Tag Archives: laird’s

Laird’s Old Apple Brandy

Nope, American Hooch is not dead yet.  It’ll take more than a move out of NYC and graduate school to get in the way (at least, I hope that’s true).  So to celebrate my first post since June when I wrote about my case of the dreaded and whiskey-ruining Pine Mouth, I’m opening up a bottle of Laird’s Old Apple Brandy.

I’m a fan of American apple brandies, and I try new ones whenever possible, but Laird’s is easily the best-known maker.  Their younger variety (not to be confused with the Applejack) was one of my mainstays back in New York – where it was more readily available than here in Massachusetts.  I haven’t had the opportunity to try the Old Apple Brandy before today however, so I’m looking forward to it.

Aged 7 1/2 years in charred oak and bottled at 80 proof, and apparently made in pot stills, this should be interesting.

Presentation:

I have to admit that the  bottle doesn’t have much going for it style-wise.  The label’s text is in an uninspired script and the background consists mostly of awkward whitespace with some tepid gold flourishes in the corners.  I do, however, enjoy their logo of the brandy snifter wrapped with a starred banner.  The message on the back is earnest in its no-nonsense font, but tries to convince us just how special the bottle’s contents are.

It would have been nice to use something other than the standard plastic-capped bottle for this, but it probably does keep the cost down.

Tasting:

The nose is a lot subtler than the younger Laird’s Apple Brandy, but it comes through with orange peel, soft caramel, and a hint of burning sap-filled tree bark that sneaks through.  It is very soft on the tongue with a well blended mix of flavors: starting of sweet with notes of strawberry, then shifting to a prominent apple flavor and a bit of char pushing forward.  It settles down into a medium-to-long finish of dry grass and a dose of pepper.

Over all:

Laird’s Old Apple Brandy is definitely more refined than their regular Apple Brandy, the age has done it well in that respect.  This is something that you can and should sip slowly.  The flavors are well blended without disappearing.  That said, I think I still prefer their younger, bolder variety.  Still, this is a very nice apple brandy.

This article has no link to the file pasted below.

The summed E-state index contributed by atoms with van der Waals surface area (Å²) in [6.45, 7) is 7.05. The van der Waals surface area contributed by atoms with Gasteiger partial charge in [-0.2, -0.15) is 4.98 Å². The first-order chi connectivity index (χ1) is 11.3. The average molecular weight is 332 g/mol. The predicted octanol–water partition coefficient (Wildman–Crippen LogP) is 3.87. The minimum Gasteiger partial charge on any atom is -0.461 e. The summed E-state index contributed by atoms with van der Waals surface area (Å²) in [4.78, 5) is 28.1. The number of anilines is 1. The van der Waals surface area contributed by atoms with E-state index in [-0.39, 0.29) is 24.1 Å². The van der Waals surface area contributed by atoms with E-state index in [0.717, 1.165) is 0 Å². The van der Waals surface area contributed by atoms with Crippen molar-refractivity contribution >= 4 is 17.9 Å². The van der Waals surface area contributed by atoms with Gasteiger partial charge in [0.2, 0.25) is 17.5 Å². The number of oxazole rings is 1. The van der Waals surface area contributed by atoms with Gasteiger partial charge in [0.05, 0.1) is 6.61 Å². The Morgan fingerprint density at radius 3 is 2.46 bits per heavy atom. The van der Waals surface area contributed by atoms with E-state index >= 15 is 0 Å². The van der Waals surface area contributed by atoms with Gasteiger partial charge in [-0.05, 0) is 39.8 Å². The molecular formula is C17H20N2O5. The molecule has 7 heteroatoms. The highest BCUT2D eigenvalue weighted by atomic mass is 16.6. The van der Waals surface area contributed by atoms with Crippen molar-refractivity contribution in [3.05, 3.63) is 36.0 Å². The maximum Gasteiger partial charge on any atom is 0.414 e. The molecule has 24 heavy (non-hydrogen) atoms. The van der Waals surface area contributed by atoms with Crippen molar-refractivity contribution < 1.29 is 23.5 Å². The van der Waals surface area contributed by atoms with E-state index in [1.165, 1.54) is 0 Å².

Laird’s Straight Apple Brandy

Well!  It’s been nearly a month since my last post – far too long.  I’ve been busy with things like organizing my bourbon collection (finally) and being sick with a pesky summer flu – still have it in fact, so today’s post will be structured a little differently than usual since I’m not drinking at the moment.  However, I haven’t neglected my brown spirits all together, in fact along with some help I’ve made some headway with a bottle of Laird’s Straight Apple Brandy.

lairds_full lairds_empty

I’ve had Laird’s before this, but only their Applejack, which is merely their brandy diulted with neutral spirit – really a disappointing venture in all.  So I was looking forward to sampling their good stuff.  Before going any deeper into this post though, I have to note that the logo for this particular brandy is wonderful, the kind of thing apple brandy distillers should get tattooed on their forearms.

lairds_logo

I’ve written a couple times about apple brandies before, with American Fruits and Clear Creek, and the two seemed to represent a range from young & bright to more mature & mellow – as we’d expect comparing any liquor aged a few months to on aged a few years – but each also represented different approaches to the craft: Clear Creek is openly drawing inspiration from the French traditions around Calvados, while American Fruits seemed to be in more of an experimental mode and at the beginning of crafting what may or may not be a lasting line.

Laird’s is perhaps the standard when it comes to American apple brandies and it employs a process very different from those other two products.  Instead of aging in limousin oak as Clear Creek does, they use charred American oak and age it six to eight years before bottling.  In other words, they follow the same aging process as bourbon.

The result is a brandy that is, at times, more bourbon-like.  It’s a little brighter than Clear Creek’s, but far more apply.  Since I’m not drinking it at the moment (much to my dismay), I can’t go into finer-tuned notes, but I can say that at its full 100 proof, it can be a bit much to take.  I’ve found adding a bit of water brings out the cider qualities, and adding an ice cube or two makes it into a fine casual dram.

All in all, I would recommend giving this a try – just avoid their Applejack.


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